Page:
English Satires

English Satires

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I. PILGRIMAGE IN SEARCH OF DO-WELL.

This opening satire constitutes the whole of the Eighth Passus of Piers Plowman's Vision and the First of Do-Wel. The "Dreamer" here sets off on a new pilgrimage in search of a person who has not appeared in the poem before—Do-Well. The following is the argument of the Passus.—"All Piers Plowman's inquiries after Do-Well are fruitless. Even the friars to whom he addresses himself give but a confused account; and weary with wandering about, the dreamer is again overtaken by slumber. Thought now appears to him, and recommends him to Wit, who describes to him the residence of Do-Well, Do-Bet, Do-Best, and enumerates their companions and attendants."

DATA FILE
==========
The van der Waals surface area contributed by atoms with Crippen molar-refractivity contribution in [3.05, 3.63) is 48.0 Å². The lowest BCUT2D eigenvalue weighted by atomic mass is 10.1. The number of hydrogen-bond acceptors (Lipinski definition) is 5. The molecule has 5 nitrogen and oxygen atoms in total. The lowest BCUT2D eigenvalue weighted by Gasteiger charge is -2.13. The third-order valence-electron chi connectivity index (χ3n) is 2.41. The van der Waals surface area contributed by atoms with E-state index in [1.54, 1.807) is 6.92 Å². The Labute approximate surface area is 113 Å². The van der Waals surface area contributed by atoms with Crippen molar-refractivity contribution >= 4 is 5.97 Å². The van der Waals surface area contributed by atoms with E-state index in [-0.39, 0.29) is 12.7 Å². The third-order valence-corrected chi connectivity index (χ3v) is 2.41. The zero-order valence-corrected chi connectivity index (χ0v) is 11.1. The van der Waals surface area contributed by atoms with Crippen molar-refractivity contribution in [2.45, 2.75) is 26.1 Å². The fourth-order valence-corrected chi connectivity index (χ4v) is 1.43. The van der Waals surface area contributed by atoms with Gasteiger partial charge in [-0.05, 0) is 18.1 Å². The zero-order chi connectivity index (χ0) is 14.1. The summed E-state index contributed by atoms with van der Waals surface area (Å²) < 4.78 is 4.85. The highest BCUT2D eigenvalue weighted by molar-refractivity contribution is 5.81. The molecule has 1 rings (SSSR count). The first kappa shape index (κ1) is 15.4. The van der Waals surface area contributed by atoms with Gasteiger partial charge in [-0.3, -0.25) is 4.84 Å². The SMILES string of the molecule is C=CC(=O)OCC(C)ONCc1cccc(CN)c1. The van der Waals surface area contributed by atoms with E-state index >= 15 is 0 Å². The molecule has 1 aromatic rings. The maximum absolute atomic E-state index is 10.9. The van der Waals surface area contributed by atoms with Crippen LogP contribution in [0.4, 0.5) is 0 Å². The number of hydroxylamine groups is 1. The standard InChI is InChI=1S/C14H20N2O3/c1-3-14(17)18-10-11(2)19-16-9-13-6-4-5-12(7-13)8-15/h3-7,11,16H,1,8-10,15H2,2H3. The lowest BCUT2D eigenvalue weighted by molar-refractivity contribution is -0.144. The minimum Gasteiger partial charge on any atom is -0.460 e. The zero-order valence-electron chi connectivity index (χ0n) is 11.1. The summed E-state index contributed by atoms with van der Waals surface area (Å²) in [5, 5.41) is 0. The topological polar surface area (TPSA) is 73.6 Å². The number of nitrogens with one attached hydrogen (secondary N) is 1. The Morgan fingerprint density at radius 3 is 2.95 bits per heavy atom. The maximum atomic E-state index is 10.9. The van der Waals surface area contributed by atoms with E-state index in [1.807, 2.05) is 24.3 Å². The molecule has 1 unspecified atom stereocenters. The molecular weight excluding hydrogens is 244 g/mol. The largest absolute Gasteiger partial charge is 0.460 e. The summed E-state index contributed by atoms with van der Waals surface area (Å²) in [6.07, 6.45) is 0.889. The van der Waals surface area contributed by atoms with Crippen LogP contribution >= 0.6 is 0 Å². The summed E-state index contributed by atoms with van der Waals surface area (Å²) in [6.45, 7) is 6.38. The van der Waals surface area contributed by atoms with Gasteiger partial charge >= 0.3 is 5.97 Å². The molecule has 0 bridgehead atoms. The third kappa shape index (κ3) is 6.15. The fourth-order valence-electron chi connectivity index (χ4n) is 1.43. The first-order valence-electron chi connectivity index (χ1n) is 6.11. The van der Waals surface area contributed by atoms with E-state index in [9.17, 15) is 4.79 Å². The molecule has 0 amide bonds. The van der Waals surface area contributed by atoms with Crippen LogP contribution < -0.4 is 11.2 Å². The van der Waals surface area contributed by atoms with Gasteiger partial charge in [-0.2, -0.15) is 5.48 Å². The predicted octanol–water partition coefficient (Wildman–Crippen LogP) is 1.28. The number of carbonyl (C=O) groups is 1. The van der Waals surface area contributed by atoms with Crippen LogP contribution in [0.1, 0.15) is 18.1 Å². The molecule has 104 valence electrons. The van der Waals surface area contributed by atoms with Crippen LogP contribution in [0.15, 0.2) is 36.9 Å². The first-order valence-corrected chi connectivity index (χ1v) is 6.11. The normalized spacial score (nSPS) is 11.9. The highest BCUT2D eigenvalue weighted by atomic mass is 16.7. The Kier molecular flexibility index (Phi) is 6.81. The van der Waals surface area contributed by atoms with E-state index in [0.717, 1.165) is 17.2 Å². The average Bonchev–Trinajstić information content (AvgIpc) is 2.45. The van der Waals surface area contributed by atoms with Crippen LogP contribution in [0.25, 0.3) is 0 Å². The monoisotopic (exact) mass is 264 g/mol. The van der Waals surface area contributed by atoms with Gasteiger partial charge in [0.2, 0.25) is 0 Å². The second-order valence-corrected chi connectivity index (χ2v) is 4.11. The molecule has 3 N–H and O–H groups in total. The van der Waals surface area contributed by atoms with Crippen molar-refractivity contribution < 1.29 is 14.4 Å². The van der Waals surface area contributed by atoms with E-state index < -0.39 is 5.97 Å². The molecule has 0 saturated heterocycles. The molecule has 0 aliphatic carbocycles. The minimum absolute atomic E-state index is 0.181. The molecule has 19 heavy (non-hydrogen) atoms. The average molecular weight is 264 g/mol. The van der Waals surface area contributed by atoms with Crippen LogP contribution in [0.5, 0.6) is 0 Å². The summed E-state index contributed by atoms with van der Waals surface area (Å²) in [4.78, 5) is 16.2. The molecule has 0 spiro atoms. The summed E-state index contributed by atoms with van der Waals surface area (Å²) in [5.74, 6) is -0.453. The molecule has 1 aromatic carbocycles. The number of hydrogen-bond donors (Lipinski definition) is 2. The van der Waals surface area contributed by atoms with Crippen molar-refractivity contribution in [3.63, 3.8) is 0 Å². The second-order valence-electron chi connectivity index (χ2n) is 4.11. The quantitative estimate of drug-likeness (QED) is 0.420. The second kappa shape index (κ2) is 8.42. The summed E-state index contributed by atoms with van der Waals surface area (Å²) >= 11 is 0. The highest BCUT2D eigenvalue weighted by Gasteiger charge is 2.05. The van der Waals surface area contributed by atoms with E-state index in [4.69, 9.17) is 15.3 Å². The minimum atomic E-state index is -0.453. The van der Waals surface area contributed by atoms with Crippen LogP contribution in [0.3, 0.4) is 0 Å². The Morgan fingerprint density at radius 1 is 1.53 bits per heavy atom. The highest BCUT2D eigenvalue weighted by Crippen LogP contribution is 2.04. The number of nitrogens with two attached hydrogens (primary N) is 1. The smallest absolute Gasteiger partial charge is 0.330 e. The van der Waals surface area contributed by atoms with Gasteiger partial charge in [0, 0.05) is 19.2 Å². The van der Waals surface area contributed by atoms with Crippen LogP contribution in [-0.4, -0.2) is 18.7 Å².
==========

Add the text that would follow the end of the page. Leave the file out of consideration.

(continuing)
Thus y-robed in russet · romed I aboute Al in a somer seson · for to seke Do-wel; And frayned full ofte · of folk that I mette If any wight wiste · wher Do-wel was at inne; And what man he myghte be · of many man I asked. Was nevere wight, as I wente · that me wisse kouthe Where this leode lenged, · lasse ne moore. Til it bifel on a Friday · two freres I mette Maisters of the Menours · men of grete witte. I hailsed them hendely, · as I hadde y-lerned. And preède them par charité, · er thei passed ferther, If thei knew any contree · or costes as thei wente, "Where that Do-wel dwelleth · dooth me to witene". For thei be men of this moolde · that moost wide walken, And knowen contrees and courtes, · and many kynnes places, Bothe princes paleises · and povere mennes cotes, And Do-wel and Do-yvele · where thei dwelle bothe. "Amonges us" quod the Menours, · "that man is dwellynge, And evere hath as I hope, · and evere shal herafter." "Contra", quod I as a clerc, · and comsed to disputen, And seide hem soothly, · "Septies in die cadit justus". "Sevene sithes, seeth the book · synneth the rightfulle; And who so synneth," I seide, · "dooth yvele, as me thynketh; And Do-wel and Do-yvele · mowe noght dwelle togideres. Ergo he nis noght alway · among you freres: He is outher while ellis where · to wisse the peple." "I shal seye thee, my sone" · seide the frere thanne, "How seven sithes the sadde man, · on a day synneth; By a forbisne" quod the frere, · "I shal thee faire showe. Lat brynge a man in a boot, · amydde the brode watre; The wynd and the water · and the boot waggyng, Maketh the man many a tyme · to falle and to stonde; For stonde he never so stif, · he stumbleth if he meve, Ac yet is he saaf and sound, · and so hym bihoveth; For if he ne arise the rather, · and raughte to the steere, The wynd wolde with the water · the boot over throwe; And thanne were his lif lost, · thorough lackesse of hymselve. And thus it falleth," quod the frere, · "by folk here on erthe; The water is likned to the world · that wanyeth and wexeth; The goodes of this grounde arn like · to the grete wawes, That as wyndes and wedres · walketh aboute; The boot is likned to oure body · that brotel is of kynde, That thorough the fend and the flesshe · and the frele worlde Synneth the sadde man · a day seven sithes....